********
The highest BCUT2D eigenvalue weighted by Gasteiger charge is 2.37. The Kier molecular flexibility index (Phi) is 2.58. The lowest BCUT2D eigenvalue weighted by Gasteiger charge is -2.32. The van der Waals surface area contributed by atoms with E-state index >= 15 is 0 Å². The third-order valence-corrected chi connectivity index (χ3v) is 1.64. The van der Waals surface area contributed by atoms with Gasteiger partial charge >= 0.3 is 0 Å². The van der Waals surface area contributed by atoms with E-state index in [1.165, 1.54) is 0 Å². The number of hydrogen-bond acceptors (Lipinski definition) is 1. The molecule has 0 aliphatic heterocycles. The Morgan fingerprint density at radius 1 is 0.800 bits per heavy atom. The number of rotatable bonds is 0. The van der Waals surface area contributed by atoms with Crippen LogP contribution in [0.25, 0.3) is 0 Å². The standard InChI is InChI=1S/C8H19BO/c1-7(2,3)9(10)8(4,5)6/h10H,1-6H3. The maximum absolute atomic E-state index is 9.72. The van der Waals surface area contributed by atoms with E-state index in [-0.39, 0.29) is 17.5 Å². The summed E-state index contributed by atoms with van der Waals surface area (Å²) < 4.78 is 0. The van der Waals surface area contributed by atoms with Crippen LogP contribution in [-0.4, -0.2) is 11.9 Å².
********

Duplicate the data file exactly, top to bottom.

The highest BCUT2D eigenvalue weighted by Gasteiger charge is 2.37. The Kier molecular flexibility index (Phi) is 2.58. The lowest BCUT2D eigenvalue weighted by Gasteiger charge is -2.32. The van der Waals surface area contributed by atoms with E-state index >= 15 is 0 Å². The third-order valence-corrected chi connectivity index (χ3v) is 1.64. The van der Waals surface area contributed by atoms with Gasteiger partial charge >= 0.3 is 0 Å². The van der Waals surface area contributed by atoms with E-state index in [1.165, 1.54) is 0 Å². The number of hydrogen-bond acceptors (Lipinski definition) is 1. The molecule has 0 aliphatic heterocycles. The Morgan fingerprint density at radius 1 is 0.800 bits per heavy atom. The number of rotatable bonds is 0. The van der Waals surface area contributed by atoms with Crippen LogP contribution in [0.25, 0.3) is 0 Å². The standard InChI is InChI=1S/C8H19BO/c1-7(2,3)9(10)8(4,5)6/h10H,1-6H3. The maximum absolute atomic E-state index is 9.72. The van der Waals surface area contributed by atoms with E-state index in [-0.39, 0.29) is 17.5 Å². The summed E-state index contributed by atoms with van der Waals surface area (Å²) < 4.78 is 0. The van der Waals surface area contributed by atoms with Crippen LogP contribution in [-0.4, -0.2) is 11.9 Å².